VITA Accelerator – celebrating start-up innovation’s spark

VITA's Anastasiya Markvarde

On Friday, 3rd February, pharmaphorum travelled to Casa Angelini, Angelini Ventures HQ in Rome – the corporate venture vessel of Angelini Industries – for the inaugural Demo Day of VITA Accelerator, a programme promoting the inspiring innovation that start-ups can bring to this industry, and to the patients that they essentially seek to help.

VITA is the digital health accelerator of CDP Venture Capital’s national accelerator network. The Demo Day marked the final day of the first accelerator, entirely dedicated to digital health. A hybrid event, taking place both at Casa Angelini and online, the programme was realised together with Healthware Group and Accelerace, both of which manage the operations. Casa Angelini was proffered as the location, as Angelini Ventures supports the acceleration programme as part of the broad network of ‘ecosystem partners’ in the institutional, scientific, and venture capital space. 

Meanwhile, Zambon’s research venture, Zcube, is its innovation partner; Petrone Group and SIFI Group are its corporate partners; and Orrick is its legal advisory and technical partner.

Promoting digital health solutions

The five start-ups presenting ‘solutions’ were Evotion, HuCare, InGeno, Linari Medical, and Paperbox Health. From 120 applications from 20 different countries, the five start-ups had successfully completed the first edition of the VITA programme – a four-month journey – receiving an initial investment of €110,000 and with the opportunity now to receive follow-on funding of up to €400,000. What they provide – their innovative substances – are digital health solutions, ranging from technologies for visual rehabilitation to devices for monitoring children’s health, and systems for screening and treating cognitive disorders, such as dyslexia.

Thanks to the support of more than 50 experts and professionals from the digital health world, who engaged with them in coaching sessions, business training workshops, networking events, and working sessions with both corporate and innovation partners in order to create pilot projects to be tested in the market – these five start-ups were the best of the crop.

The programme alternates between online sessions and in-person meetings at both Palazzo Innovazione, the Italian headquarters of Healthware Group and the new coworking space in the historic centre of Salerno, and OpenZone, Zambon’s scientific campus entirely dedicated to health in Bresso, Milan. the VITA accelerator Demo Day also marked the official announcement of a new call for Italian and international digital health start-ups interested in opening a registered office in Italy. Entries close 17th April and the upcoming programme will commence in June this year.

Reaching for the spark of innovation

Attended by over 100 guests, from investors and other start-ups to life sciences companies, and industry experts and professionals, speakers included: Sergio Marullo di Condojanni, CEO of Angelini Industries; Stefano Molino, head of accelerators fund at CDP Venture Capital; and Roberto Ascione, CEO and founder of Healthware Group.

Preluded by quiet demos in the lobby of the Angelini building, those in attendance shifted place and attention to the auditorium, its stage encased by bookend screens displaying the graphic of a hand reaching for the spark of innovation – towards a veritable galaxy of exciting and energetic ideas, and brilliant digital ingenuity.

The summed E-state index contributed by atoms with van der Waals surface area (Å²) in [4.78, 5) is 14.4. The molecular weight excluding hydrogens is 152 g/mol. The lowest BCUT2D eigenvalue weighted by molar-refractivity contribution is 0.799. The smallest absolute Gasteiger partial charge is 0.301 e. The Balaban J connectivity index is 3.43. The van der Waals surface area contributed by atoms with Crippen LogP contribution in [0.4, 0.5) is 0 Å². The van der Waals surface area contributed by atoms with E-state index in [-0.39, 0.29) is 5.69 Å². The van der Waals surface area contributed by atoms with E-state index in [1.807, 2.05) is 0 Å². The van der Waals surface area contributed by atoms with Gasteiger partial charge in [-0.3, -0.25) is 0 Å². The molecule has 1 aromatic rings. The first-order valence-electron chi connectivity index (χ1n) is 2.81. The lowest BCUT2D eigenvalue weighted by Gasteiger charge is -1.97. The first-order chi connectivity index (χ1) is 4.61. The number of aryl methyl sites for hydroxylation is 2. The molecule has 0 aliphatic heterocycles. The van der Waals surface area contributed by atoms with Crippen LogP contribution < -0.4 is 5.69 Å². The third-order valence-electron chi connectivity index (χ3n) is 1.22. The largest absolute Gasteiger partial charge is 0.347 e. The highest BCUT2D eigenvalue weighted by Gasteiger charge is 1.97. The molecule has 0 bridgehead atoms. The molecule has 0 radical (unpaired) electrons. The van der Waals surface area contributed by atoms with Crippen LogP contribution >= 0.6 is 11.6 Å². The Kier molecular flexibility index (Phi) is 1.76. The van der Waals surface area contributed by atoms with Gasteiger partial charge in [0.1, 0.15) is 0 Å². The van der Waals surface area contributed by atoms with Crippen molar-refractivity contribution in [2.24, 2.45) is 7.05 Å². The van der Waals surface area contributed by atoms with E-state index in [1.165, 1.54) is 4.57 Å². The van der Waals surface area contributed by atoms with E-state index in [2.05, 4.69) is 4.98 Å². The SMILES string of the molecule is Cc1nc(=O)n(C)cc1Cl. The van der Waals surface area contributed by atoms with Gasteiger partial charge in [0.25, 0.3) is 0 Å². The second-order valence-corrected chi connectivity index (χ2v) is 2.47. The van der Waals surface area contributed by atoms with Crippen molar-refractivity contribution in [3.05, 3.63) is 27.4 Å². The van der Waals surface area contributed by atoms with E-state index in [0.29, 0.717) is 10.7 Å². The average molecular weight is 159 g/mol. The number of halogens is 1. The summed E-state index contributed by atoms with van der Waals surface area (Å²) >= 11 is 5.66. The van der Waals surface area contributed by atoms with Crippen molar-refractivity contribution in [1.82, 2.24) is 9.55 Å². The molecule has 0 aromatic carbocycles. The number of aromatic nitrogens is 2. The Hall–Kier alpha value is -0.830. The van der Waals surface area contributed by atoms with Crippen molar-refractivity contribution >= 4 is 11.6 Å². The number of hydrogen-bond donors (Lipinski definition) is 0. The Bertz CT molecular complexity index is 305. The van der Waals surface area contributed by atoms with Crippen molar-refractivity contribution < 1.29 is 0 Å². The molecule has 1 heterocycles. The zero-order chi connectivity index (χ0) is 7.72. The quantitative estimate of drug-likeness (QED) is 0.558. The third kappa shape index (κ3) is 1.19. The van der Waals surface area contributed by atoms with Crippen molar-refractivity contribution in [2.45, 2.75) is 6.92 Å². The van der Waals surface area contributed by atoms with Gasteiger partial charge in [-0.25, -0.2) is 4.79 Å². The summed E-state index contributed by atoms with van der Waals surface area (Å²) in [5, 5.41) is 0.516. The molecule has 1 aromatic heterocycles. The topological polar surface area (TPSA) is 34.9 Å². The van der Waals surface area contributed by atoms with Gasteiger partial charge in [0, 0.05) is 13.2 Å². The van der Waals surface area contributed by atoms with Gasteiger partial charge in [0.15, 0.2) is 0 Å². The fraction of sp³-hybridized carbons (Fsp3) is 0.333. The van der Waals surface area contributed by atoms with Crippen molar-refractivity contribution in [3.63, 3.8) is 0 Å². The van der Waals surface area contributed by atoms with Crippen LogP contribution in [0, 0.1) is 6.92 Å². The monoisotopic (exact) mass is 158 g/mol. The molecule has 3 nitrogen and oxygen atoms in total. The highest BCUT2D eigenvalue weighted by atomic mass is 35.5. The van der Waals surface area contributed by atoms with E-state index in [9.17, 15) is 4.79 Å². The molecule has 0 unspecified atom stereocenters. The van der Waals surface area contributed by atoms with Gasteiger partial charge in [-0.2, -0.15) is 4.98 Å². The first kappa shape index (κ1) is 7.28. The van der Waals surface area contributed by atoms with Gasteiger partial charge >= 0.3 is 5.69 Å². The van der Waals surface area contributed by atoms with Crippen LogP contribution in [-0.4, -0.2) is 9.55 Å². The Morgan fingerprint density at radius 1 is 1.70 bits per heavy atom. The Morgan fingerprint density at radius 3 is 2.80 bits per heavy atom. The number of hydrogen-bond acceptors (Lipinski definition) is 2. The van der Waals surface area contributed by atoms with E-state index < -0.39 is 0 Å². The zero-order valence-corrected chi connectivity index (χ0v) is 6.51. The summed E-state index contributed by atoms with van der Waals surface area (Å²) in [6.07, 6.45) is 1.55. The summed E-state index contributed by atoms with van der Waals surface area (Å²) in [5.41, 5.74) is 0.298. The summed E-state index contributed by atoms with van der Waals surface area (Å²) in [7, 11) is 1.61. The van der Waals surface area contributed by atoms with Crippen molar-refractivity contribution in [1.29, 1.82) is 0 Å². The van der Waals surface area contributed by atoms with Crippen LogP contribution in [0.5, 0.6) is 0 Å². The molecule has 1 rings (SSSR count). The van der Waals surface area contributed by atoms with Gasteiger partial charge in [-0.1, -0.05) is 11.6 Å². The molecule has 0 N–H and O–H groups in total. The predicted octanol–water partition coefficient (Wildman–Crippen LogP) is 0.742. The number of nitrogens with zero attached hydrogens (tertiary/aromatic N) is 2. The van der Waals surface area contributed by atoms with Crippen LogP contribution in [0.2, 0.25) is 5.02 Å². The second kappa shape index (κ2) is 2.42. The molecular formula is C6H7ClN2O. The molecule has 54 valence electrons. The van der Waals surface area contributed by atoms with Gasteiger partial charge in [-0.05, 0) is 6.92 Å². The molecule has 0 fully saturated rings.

The demonstration afternoon – a moment to which the winners had been travelling since the launch of the VITA Accelerator in October 2022 – progressed with interest and aplomb, its three-hour trip through “the ecosystem as it stands” moderated by Francesco Cerruti, general director of Italian Tech Alliance.

Digital health, Cerruti told attendees, is a fact of the life sciences industry now, especially in Italy. In 2022, he said, over €150 million was invested into start-ups in the life sciences. The future looks bright when it comes to innovation in Italy, Cerruti continued, investment into start-ups and particularly start-ups active in the life sciences – but, he caveated, Italy is not a leading country in this respect. The third economy of the European Union, the fourth if one includes the UK – in 2022, €1.8 billion was invested into start-ups, up 48% compared to 2021. Cerruti didn’t want to be overly optimistic, but the new interest, he said, suggests the page can turn and Italy ascend.

Acceleration in Italy

Running through the agenda to come, Cerruti welcomed to the stage Filippo Piazza, associate at Angelini Ventures, who described himself as ‘excited’ to host “the first batch coming out of the one and only digital health accelerator in Italy”. 

Piazza noted Angelini’s own commitment to shaping the future of care, to being active players within the Italian ecosystem, and shaping innovation in terms of start-ups, accelerators, and sustaining the innovation ecosystem overall. He mentioned, also, how HQ itself reflected in terms of architectural design an interest in innovation and sustainability. After brief footage that presented the diversity of Angelini – taking care of people’s health for over 100 years, specialising in brain health – Piazza told the audience how Angelini Ventures looks at the care models of the future, at the technologies for improving processes, and is, in short, an industry of care.

Next to the stage was Sergio Marullo di Condojanni, CEO of Angelini Industries, who began by stating to attendees that the fact they were there was “a tangible sign of commitment to innovation; a more tangible sign than any introductory speech”.